The inflammation and immune reactions in the progression of normal liver to steatosis, and then NASH are not well characterized. In this paper, we have focused on the differential expression of genes related to inflammation and immune response specifically associated with obesity, steatosis and NASH in liver of morbidly obese patients. To this aim, a quantitative approach was used focussing at most inflammatory pathways reported in the hepatic complications induced by obesity and chronic alcohol consumption in mice and humans.

Results

Clinical and biochemical data

Characteristics of the morbidly obese patients are given in Table 1, according to the severity of steatosis (S0: without steatosis, n = 6; S3: with severe steatosis, n = 6) and the presence of NASH (NASH, n = 6) determined on liver biopsies. All NASH patients have severe steatosis and a NAFLD activity score (NAS) ≥5. All the obese patients have the same hepatic fibrosis stage (F1). A significant difference was observed in the genders of NASH obese patients and the S0 and S3 obese patients.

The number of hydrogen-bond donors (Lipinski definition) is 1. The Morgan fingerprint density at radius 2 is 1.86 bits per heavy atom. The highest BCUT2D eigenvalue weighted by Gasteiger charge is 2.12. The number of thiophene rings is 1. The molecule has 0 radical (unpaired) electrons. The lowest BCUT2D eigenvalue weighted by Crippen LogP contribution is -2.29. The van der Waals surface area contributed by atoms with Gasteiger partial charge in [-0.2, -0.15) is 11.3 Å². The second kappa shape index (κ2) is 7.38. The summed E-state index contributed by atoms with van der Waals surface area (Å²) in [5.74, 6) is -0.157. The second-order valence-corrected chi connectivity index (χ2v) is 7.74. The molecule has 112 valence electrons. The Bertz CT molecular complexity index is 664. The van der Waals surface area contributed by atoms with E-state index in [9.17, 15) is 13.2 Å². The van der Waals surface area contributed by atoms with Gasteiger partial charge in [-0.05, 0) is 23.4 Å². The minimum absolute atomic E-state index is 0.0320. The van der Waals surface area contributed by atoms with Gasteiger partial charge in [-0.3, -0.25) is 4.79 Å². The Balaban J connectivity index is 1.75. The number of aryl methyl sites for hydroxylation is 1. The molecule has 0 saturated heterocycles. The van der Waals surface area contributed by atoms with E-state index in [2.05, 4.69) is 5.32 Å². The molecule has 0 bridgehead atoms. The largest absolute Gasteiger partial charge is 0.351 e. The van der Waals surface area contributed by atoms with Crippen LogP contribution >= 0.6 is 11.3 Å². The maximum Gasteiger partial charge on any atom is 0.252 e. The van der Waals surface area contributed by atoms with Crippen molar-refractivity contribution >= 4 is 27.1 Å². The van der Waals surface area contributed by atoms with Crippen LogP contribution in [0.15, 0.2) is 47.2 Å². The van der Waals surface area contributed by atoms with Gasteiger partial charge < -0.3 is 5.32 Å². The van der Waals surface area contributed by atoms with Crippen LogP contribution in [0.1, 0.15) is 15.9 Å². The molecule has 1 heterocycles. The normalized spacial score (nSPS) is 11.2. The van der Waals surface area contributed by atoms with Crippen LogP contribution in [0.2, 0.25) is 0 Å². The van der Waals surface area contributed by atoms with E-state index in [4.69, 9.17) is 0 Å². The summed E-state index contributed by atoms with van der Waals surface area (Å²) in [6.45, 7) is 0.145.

Table 1
Characteristics of the morbidly obese patients.

Genes upregulated with NASH

The goal of this study was to better characterize the inflammation and immune reaction in NAFLD patients. To this aim, we examined the expression levels of 222 selected genes related to inflammation and immune response including the CD, chemokines, semaphorins/plexins, interleukin, IFN, TNFα, TGFβ, NFκB and Toll-like receptor pathways (Table S1) by a quantitative RT-PCR approach. Among the 222 inflammatory and immune response genes tested, 192 were detected in liver in our experimental conditions (Table S1).